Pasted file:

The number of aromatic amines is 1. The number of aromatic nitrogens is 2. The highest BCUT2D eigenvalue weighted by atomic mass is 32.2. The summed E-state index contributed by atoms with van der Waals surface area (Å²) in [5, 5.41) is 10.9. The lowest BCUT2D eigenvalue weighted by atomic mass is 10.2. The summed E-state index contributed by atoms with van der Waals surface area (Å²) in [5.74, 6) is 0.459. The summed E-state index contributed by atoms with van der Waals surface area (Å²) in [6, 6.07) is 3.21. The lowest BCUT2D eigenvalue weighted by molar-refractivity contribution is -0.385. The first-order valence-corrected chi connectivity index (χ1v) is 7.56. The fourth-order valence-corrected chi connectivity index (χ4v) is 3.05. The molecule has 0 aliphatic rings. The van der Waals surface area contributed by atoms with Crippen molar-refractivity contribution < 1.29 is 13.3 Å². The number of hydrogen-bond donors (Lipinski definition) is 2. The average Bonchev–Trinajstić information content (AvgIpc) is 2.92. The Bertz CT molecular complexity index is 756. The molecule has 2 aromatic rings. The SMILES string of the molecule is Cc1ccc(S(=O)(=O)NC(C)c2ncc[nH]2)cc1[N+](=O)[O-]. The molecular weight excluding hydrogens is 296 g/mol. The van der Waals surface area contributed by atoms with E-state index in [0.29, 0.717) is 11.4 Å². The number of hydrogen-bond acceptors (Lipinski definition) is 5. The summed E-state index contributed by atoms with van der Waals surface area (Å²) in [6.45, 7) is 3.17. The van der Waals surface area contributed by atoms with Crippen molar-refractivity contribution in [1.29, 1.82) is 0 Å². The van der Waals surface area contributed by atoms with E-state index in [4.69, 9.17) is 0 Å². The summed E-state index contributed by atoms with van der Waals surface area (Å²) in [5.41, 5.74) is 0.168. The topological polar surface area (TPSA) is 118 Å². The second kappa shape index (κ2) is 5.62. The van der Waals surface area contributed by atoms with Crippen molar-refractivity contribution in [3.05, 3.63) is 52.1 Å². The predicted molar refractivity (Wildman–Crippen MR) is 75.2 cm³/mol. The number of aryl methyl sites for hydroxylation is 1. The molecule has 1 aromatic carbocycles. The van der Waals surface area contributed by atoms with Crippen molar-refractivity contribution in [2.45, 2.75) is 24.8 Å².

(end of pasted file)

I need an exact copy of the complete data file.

The number of aromatic amines is 1. The number of aromatic nitrogens is 2. The highest BCUT2D eigenvalue weighted by atomic mass is 32.2. The summed E-state index contributed by atoms with van der Waals surface area (Å²) in [5, 5.41) is 10.9. The lowest BCUT2D eigenvalue weighted by atomic mass is 10.2. The summed E-state index contributed by atoms with van der Waals surface area (Å²) in [5.74, 6) is 0.459. The summed E-state index contributed by atoms with van der Waals surface area (Å²) in [6, 6.07) is 3.21. The lowest BCUT2D eigenvalue weighted by molar-refractivity contribution is -0.385. The first-order valence-corrected chi connectivity index (χ1v) is 7.56. The fourth-order valence-corrected chi connectivity index (χ4v) is 3.05. The molecule has 0 aliphatic rings. The van der Waals surface area contributed by atoms with Crippen molar-refractivity contribution < 1.29 is 13.3 Å². The number of hydrogen-bond donors (Lipinski definition) is 2. The average Bonchev–Trinajstić information content (AvgIpc) is 2.92. The Bertz CT molecular complexity index is 756. The molecule has 2 aromatic rings. The SMILES string of the molecule is Cc1ccc(S(=O)(=O)NC(C)c2ncc[nH]2)cc1[N+](=O)[O-]. The molecular weight excluding hydrogens is 296 g/mol. The van der Waals surface area contributed by atoms with E-state index in [0.29, 0.717) is 11.4 Å². The number of hydrogen-bond acceptors (Lipinski definition) is 5. The summed E-state index contributed by atoms with van der Waals surface area (Å²) in [6.45, 7) is 3.17. The van der Waals surface area contributed by atoms with Crippen molar-refractivity contribution in [1.29, 1.82) is 0 Å². The van der Waals surface area contributed by atoms with E-state index in [4.69, 9.17) is 0 Å². The summed E-state index contributed by atoms with van der Waals surface area (Å²) in [5.41, 5.74) is 0.168. The topological polar surface area (TPSA) is 118 Å². The second kappa shape index (κ2) is 5.62. The van der Waals surface area contributed by atoms with Crippen molar-refractivity contribution in [3.05, 3.63) is 52.1 Å². The predicted molar refractivity (Wildman–Crippen MR) is 75.2 cm³/mol. The number of aryl methyl sites for hydroxylation is 1. The molecule has 1 aromatic carbocycles. The van der Waals surface area contributed by atoms with Crippen molar-refractivity contribution in [2.45, 2.75) is 24.8 Å².